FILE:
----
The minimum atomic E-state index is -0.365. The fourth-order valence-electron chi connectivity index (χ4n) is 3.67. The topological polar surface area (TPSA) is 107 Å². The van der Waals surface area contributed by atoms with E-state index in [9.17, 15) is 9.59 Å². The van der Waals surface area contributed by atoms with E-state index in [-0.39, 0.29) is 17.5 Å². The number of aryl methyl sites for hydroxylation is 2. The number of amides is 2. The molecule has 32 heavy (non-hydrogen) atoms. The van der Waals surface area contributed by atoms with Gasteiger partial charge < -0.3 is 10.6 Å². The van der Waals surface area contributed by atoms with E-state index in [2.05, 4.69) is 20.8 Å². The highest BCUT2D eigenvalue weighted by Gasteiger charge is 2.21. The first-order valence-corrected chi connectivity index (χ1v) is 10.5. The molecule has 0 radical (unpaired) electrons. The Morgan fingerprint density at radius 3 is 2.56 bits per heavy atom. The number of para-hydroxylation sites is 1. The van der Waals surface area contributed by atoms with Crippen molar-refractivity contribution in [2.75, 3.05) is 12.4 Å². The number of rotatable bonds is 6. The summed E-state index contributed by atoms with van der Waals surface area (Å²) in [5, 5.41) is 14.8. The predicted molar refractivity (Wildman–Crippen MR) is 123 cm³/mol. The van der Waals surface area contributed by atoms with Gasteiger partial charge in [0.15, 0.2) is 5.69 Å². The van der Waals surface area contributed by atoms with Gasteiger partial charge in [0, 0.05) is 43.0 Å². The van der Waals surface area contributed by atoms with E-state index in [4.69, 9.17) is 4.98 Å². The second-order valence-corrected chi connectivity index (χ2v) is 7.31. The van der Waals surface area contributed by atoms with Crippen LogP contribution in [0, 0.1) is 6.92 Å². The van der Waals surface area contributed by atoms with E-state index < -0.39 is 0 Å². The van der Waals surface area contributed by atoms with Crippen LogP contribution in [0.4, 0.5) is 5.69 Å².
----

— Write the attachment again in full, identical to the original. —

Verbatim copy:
The minimum atomic E-state index is -0.365. The fourth-order valence-electron chi connectivity index (χ4n) is 3.67. The topological polar surface area (TPSA) is 107 Å². The van der Waals surface area contributed by atoms with E-state index in [9.17, 15) is 9.59 Å². The van der Waals surface area contributed by atoms with E-state index in [-0.39, 0.29) is 17.5 Å². The number of aryl methyl sites for hydroxylation is 2. The number of amides is 2. The molecule has 32 heavy (non-hydrogen) atoms. The van der Waals surface area contributed by atoms with Gasteiger partial charge < -0.3 is 10.6 Å². The van der Waals surface area contributed by atoms with E-state index in [2.05, 4.69) is 20.8 Å². The highest BCUT2D eigenvalue weighted by Gasteiger charge is 2.21. The first-order valence-corrected chi connectivity index (χ1v) is 10.5. The molecule has 0 radical (unpaired) electrons. The Morgan fingerprint density at radius 3 is 2.56 bits per heavy atom. The number of para-hydroxylation sites is 1. The van der Waals surface area contributed by atoms with Crippen molar-refractivity contribution in [2.75, 3.05) is 12.4 Å². The number of rotatable bonds is 6. The summed E-state index contributed by atoms with van der Waals surface area (Å²) in [5, 5.41) is 14.8. The predicted molar refractivity (Wildman–Crippen MR) is 123 cm³/mol. The van der Waals surface area contributed by atoms with Gasteiger partial charge in [0.15, 0.2) is 5.69 Å². The van der Waals surface area contributed by atoms with Gasteiger partial charge in [0, 0.05) is 43.0 Å². The van der Waals surface area contributed by atoms with E-state index in [4.69, 9.17) is 4.98 Å². The second-order valence-corrected chi connectivity index (χ2v) is 7.31. The van der Waals surface area contributed by atoms with Crippen LogP contribution in [0, 0.1) is 6.92 Å². The van der Waals surface area contributed by atoms with E-state index < -0.39 is 0 Å². The van der Waals surface area contributed by atoms with Crippen LogP contribution in [0.4, 0.5) is 5.69 Å².